chemicals questions

Discussion in 'The Darkroom' started by electricalperson, Jan 18, 2010.

  1. electricalperson

    electricalperson TPF Noob!

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    the film i like to use is kodak tmax 400 and t max 100 black and white in 35mm and 120 size. should i use kodak chemicals to get the best? i use ilford fixer, zonal pro developer and sprint brand stop bath and fixer remover.

    i want to get the best quality negative i can.

    sorry for all the noob questions. :) we have kodak hypo clearing agent as well. will that get a better quality negative using that? i usually rinse for 30 min after i use the fixer remover
     
  2. ann

    ann No longer a newbie, moving up!

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    all modern chemicals will produce quality negatives if you make the right decision before firing the shutter.

    all those mention are fine products, you don't need the hca with most modern film (there are a few exceptions ) but yours is not one of them.

    check out Ilford's website for their archival washing methods, it will reduce the washing time.
     
  3. compur

    compur No longer a newbie, moving up!

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    There's more than one way to develop B&W film. Lots more.

    Different B&W film/developer combinations produce different results -- that's
    a big part of the fun and creativity of B&W film processing.

    Variable factors include variations in grain, definition, tonal range and
    rendition, edge effects, highlight rendition, shadow detail, contrast and
    others.

    Experiment. ;)
     
  4. electricalperson

    electricalperson TPF Noob!

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    i really dont know much about other ways of developing film or other chemicals. can you explain or point me to a website for help?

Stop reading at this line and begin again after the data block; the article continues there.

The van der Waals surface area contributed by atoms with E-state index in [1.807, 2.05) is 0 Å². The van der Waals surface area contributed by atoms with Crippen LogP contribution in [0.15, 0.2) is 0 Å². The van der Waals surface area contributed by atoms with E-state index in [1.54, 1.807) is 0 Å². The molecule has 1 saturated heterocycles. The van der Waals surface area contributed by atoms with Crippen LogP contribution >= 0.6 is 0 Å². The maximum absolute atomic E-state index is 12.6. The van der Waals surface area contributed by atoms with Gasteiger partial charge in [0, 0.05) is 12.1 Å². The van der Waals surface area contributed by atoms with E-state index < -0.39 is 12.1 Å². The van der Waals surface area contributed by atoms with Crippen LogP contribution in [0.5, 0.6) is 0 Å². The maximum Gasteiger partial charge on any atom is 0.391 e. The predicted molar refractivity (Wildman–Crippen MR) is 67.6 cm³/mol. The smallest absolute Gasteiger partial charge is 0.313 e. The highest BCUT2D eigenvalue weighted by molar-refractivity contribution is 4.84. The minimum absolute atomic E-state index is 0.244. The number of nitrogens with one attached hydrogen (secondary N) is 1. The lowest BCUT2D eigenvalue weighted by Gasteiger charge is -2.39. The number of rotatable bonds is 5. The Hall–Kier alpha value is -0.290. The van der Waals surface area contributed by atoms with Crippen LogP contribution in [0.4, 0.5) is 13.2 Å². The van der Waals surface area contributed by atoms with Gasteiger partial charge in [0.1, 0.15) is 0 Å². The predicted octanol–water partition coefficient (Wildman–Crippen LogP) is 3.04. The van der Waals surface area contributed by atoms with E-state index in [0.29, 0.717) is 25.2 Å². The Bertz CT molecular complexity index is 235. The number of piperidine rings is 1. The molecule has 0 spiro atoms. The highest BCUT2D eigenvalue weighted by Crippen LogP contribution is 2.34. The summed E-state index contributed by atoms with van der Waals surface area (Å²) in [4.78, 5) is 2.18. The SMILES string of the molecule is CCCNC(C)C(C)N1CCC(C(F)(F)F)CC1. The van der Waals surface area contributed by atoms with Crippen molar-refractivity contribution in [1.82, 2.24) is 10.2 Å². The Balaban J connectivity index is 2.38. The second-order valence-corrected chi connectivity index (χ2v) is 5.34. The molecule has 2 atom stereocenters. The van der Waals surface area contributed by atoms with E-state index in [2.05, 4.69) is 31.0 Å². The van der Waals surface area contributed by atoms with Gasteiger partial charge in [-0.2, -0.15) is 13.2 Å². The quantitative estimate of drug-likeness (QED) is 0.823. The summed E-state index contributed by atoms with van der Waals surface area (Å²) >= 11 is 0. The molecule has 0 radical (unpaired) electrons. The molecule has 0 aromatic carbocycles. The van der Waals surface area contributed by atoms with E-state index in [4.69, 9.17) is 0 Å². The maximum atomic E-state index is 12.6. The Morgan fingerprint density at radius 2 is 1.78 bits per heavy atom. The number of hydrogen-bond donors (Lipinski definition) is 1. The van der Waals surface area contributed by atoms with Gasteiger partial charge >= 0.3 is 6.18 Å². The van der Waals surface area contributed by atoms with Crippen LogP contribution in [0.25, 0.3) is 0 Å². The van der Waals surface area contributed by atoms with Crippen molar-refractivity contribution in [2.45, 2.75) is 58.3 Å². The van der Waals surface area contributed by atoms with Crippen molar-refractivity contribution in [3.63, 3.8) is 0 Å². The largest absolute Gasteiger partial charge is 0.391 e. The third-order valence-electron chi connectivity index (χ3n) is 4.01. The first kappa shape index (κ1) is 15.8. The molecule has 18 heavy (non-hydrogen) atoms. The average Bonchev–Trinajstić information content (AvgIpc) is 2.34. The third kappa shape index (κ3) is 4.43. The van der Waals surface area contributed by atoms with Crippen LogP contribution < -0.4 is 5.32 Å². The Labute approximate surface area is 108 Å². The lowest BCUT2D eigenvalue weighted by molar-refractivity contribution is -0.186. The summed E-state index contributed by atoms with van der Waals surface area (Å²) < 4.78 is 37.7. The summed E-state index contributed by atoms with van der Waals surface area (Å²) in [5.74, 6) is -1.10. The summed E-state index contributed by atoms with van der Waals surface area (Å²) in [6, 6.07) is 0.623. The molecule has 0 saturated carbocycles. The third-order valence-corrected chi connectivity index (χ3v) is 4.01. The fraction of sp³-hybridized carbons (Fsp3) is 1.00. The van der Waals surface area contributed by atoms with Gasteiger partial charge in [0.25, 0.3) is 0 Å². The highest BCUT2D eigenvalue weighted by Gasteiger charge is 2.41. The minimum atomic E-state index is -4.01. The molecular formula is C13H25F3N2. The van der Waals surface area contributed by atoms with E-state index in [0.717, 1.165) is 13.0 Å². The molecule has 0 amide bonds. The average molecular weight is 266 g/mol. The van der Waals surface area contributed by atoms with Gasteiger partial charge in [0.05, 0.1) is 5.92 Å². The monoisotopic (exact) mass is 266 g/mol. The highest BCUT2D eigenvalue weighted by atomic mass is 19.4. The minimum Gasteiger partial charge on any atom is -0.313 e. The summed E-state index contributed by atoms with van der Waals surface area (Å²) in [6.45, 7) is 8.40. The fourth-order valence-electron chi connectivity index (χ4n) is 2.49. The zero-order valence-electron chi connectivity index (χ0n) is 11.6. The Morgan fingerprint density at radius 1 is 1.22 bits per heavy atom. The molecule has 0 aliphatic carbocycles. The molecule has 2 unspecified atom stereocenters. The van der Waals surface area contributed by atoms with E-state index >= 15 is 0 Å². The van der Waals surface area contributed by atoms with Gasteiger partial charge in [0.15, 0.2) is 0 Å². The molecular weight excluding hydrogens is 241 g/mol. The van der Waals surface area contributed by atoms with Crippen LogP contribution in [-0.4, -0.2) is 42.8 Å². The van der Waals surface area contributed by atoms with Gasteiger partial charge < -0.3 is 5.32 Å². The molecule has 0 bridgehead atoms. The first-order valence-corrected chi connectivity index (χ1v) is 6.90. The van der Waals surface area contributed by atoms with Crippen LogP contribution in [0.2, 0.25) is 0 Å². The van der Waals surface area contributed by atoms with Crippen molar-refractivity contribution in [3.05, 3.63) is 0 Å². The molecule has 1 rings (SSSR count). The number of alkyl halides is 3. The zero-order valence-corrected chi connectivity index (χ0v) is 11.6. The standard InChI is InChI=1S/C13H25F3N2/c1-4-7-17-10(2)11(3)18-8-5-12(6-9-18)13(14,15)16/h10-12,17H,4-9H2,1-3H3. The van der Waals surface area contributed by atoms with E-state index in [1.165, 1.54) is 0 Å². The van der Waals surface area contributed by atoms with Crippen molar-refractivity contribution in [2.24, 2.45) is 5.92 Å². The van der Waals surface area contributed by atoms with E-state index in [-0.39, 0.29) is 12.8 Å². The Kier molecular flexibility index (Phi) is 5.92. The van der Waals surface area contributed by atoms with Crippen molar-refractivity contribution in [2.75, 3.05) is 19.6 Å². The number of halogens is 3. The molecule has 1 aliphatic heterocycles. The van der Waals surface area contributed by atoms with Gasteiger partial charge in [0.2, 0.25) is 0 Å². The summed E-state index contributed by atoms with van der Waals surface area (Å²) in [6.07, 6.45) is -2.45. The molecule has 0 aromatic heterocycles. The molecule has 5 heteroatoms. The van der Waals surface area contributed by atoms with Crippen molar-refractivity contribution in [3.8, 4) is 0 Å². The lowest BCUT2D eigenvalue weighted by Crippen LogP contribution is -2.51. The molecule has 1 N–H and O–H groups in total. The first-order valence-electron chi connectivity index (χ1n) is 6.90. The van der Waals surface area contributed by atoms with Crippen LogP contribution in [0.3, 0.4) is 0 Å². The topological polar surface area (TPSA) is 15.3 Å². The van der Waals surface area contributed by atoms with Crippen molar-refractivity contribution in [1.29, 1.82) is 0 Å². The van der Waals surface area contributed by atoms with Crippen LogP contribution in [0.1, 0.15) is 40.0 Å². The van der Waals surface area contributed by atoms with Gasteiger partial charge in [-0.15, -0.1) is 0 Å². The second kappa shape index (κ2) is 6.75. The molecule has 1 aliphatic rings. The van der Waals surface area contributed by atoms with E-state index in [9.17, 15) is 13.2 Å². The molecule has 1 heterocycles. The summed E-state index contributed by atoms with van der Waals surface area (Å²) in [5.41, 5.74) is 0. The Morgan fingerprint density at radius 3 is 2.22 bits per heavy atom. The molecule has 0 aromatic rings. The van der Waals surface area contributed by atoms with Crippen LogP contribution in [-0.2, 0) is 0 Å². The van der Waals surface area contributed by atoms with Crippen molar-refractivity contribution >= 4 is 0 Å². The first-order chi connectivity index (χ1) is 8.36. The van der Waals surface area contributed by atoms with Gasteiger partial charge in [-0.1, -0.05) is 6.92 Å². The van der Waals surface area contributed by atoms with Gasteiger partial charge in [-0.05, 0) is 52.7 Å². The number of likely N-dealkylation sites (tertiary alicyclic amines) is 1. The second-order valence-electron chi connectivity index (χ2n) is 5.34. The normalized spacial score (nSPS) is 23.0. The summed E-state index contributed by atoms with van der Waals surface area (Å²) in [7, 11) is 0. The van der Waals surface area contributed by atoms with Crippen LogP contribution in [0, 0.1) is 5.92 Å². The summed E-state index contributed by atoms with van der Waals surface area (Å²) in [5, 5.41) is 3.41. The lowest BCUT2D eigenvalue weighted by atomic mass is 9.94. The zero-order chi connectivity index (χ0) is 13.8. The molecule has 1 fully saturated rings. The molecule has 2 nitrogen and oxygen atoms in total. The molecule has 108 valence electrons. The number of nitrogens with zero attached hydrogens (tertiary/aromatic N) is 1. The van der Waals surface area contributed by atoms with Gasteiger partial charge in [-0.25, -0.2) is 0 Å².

5. compur

    compur No longer a newbie, moving up!

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    ^ The best reference I know of is the Film Developing Cookbook by Steve Anchell
    Amazon.com: The Film Developing Cookbook


    Some materials (film & developers) have changed since this book was
    published but many have not and the general information provided on this
    subject is invaluable in my opinion. It provides descriptions of the different
    categories of B&W developers and the differences they produce among
    other things
     
  6. Jay DeFehr

    Jay DeFehr TPF Noob!

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    Hello E,

    Your films are arguably the finest ever produced, and your processing chemicals are capable of producing excellent negatives. The "best quality negative", from a purely technical point of view, is one that is optimally exposed and developed for the print media you'll use. There is some debate about whether the same technique is optimal for both scanning/digital printing, and darkroom printing, for instance, and even within the realm of darkroom printing, a negative that is optimal for printing on grade 3 paper with a condenser enlarger is not optimal for printing on the same paper with a diffusion enlarger. The actual differences in these optimal negatives is rather small, and if one is printing in a darkroom on VC paper, they are essentially meaningless, because the Exposure Scale of VC paper can be adjusted with filtration to match negatives of widely varying Density Ranges. I'm not sure of the range of negative densities scanners can accommodate, but I know it's a range, and probably varies with the quality of the scanner. So, very precise control of negative Density Ranges is only critical when printing in the darkroom on a single grade of paper.
    Beyond this basic, and purely technical consideration, lies the realm of personal taste, and the vast horizon of artistic expression, wherein, you are on your own. If, at some point you decide your current developer is not adequate for your needs, if you embark on some fringe pursuit, like night/ low light photography, or petroglyph photography, or the use of some specialty film, you might consider a more exotic developer, but the one you're using should be more than adequate for any normal use.

    Good luck, and have fun!

    Jay
     

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